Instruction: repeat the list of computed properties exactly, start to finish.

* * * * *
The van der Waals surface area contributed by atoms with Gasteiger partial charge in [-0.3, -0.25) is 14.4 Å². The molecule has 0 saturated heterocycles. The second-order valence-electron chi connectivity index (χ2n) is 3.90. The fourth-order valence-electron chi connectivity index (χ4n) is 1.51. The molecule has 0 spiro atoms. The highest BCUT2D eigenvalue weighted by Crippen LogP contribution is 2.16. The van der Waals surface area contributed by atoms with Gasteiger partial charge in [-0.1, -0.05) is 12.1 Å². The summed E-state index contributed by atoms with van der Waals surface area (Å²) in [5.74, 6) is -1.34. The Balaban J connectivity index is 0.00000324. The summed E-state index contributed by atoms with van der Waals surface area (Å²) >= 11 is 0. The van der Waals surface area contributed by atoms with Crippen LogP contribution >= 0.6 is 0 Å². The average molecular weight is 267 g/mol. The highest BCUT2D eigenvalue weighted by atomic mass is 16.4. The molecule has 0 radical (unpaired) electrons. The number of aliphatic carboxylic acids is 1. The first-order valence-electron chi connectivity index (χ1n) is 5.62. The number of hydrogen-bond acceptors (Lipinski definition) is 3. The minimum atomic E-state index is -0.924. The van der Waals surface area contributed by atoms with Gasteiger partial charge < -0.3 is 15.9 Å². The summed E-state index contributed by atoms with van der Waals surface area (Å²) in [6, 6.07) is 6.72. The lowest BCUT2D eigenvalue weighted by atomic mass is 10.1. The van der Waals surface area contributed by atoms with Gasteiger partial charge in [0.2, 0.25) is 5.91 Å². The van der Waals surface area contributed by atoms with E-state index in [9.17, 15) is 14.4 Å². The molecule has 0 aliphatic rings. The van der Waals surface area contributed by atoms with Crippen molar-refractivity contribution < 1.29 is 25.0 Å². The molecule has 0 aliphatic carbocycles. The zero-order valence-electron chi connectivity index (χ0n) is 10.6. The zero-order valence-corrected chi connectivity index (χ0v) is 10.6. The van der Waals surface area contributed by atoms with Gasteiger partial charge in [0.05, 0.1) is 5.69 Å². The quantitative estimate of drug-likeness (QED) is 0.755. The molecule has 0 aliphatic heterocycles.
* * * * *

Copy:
The van der Waals surface area contributed by atoms with Gasteiger partial charge in [-0.3, -0.25) is 14.4 Å². The molecule has 0 saturated heterocycles. The second-order valence-electron chi connectivity index (χ2n) is 3.90. The fourth-order valence-electron chi connectivity index (χ4n) is 1.51. The molecule has 0 spiro atoms. The highest BCUT2D eigenvalue weighted by Crippen LogP contribution is 2.16. The van der Waals surface area contributed by atoms with Gasteiger partial charge in [-0.1, -0.05) is 12.1 Å². The summed E-state index contributed by atoms with van der Waals surface area (Å²) in [5.74, 6) is -1.34. The Balaban J connectivity index is 0.00000324. The summed E-state index contributed by atoms with van der Waals surface area (Å²) >= 11 is 0. The van der Waals surface area contributed by atoms with Crippen LogP contribution >= 0.6 is 0 Å². The average molecular weight is 267 g/mol. The highest BCUT2D eigenvalue weighted by atomic mass is 16.4. The molecule has 0 radical (unpaired) electrons. The number of aliphatic carboxylic acids is 1. The first-order valence-electron chi connectivity index (χ1n) is 5.62. The number of hydrogen-bond acceptors (Lipinski definition) is 3. The minimum atomic E-state index is -0.924. The van der Waals surface area contributed by atoms with Gasteiger partial charge < -0.3 is 15.9 Å². The summed E-state index contributed by atoms with van der Waals surface area (Å²) in [6, 6.07) is 6.72. The lowest BCUT2D eigenvalue weighted by atomic mass is 10.1. The van der Waals surface area contributed by atoms with Gasteiger partial charge in [0.2, 0.25) is 5.91 Å². The van der Waals surface area contributed by atoms with E-state index in [9.17, 15) is 14.4 Å². The molecule has 0 aliphatic rings. The van der Waals surface area contributed by atoms with Crippen molar-refractivity contribution < 1.29 is 25.0 Å². The molecule has 0 aliphatic carbocycles. The zero-order valence-electron chi connectivity index (χ0n) is 10.6. The zero-order valence-corrected chi connectivity index (χ0v) is 10.6. The van der Waals surface area contributed by atoms with Gasteiger partial charge in [0.05, 0.1) is 5.69 Å². The quantitative estimate of drug-likeness (QED) is 0.755. The molecule has 0 aliphatic heterocycles.